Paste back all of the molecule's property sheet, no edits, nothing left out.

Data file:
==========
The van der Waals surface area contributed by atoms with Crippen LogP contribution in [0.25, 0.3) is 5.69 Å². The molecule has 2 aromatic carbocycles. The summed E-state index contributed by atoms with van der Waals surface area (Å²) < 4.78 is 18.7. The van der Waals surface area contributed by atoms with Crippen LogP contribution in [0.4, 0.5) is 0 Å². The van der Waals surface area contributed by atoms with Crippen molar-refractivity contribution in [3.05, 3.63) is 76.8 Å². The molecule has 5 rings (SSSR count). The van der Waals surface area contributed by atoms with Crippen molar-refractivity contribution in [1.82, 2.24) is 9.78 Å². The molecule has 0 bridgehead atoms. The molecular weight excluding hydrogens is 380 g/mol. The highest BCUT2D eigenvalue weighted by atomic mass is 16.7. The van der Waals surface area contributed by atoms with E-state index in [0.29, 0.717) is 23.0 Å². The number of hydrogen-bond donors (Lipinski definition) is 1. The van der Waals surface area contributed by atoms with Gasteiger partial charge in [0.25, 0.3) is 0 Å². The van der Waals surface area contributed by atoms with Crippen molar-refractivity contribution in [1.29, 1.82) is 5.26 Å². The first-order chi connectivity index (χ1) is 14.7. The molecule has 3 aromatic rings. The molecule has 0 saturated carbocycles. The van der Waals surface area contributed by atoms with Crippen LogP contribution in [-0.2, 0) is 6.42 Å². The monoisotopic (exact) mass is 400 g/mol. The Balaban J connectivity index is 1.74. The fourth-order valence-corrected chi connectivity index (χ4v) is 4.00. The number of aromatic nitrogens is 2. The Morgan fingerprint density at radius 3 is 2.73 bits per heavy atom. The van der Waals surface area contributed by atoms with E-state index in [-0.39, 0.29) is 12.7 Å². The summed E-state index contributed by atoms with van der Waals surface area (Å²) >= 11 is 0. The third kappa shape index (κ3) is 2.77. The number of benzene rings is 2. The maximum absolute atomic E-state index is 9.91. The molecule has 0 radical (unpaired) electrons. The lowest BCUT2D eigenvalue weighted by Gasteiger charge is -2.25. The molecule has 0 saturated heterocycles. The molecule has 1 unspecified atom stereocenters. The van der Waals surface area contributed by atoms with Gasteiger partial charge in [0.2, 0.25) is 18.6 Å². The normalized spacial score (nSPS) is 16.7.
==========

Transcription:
The van der Waals surface area contributed by atoms with Crippen LogP contribution in [0.25, 0.3) is 5.69 Å². The molecule has 2 aromatic carbocycles. The summed E-state index contributed by atoms with van der Waals surface area (Å²) < 4.78 is 18.7. The van der Waals surface area contributed by atoms with Crippen LogP contribution in [0.4, 0.5) is 0 Å². The van der Waals surface area contributed by atoms with Crippen molar-refractivity contribution in [3.05, 3.63) is 76.8 Å². The molecule has 5 rings (SSSR count). The van der Waals surface area contributed by atoms with Crippen molar-refractivity contribution in [1.82, 2.24) is 9.78 Å². The molecule has 0 bridgehead atoms. The molecular weight excluding hydrogens is 380 g/mol. The highest BCUT2D eigenvalue weighted by atomic mass is 16.7. The van der Waals surface area contributed by atoms with E-state index in [0.29, 0.717) is 23.0 Å². The number of hydrogen-bond donors (Lipinski definition) is 1. The van der Waals surface area contributed by atoms with Gasteiger partial charge in [0.25, 0.3) is 0 Å². The van der Waals surface area contributed by atoms with Crippen molar-refractivity contribution in [1.29, 1.82) is 5.26 Å². The first-order chi connectivity index (χ1) is 14.7. The molecule has 3 aromatic rings. The molecule has 0 saturated carbocycles. The van der Waals surface area contributed by atoms with Crippen LogP contribution in [-0.2, 0) is 6.42 Å². The monoisotopic (exact) mass is 400 g/mol. The Balaban J connectivity index is 1.74. The fourth-order valence-corrected chi connectivity index (χ4v) is 4.00. The number of aromatic nitrogens is 2. The Morgan fingerprint density at radius 3 is 2.73 bits per heavy atom. The van der Waals surface area contributed by atoms with E-state index in [-0.39, 0.29) is 12.7 Å². The summed E-state index contributed by atoms with van der Waals surface area (Å²) >= 11 is 0. The third kappa shape index (κ3) is 2.77. The number of benzene rings is 2. The maximum absolute atomic E-state index is 9.91. The molecule has 0 radical (unpaired) electrons. The lowest BCUT2D eigenvalue weighted by Gasteiger charge is -2.25. The molecule has 0 saturated heterocycles. The molecule has 1 unspecified atom stereocenters. The van der Waals surface area contributed by atoms with Gasteiger partial charge in [0.2, 0.25) is 18.6 Å². The normalized spacial score (nSPS) is 16.7.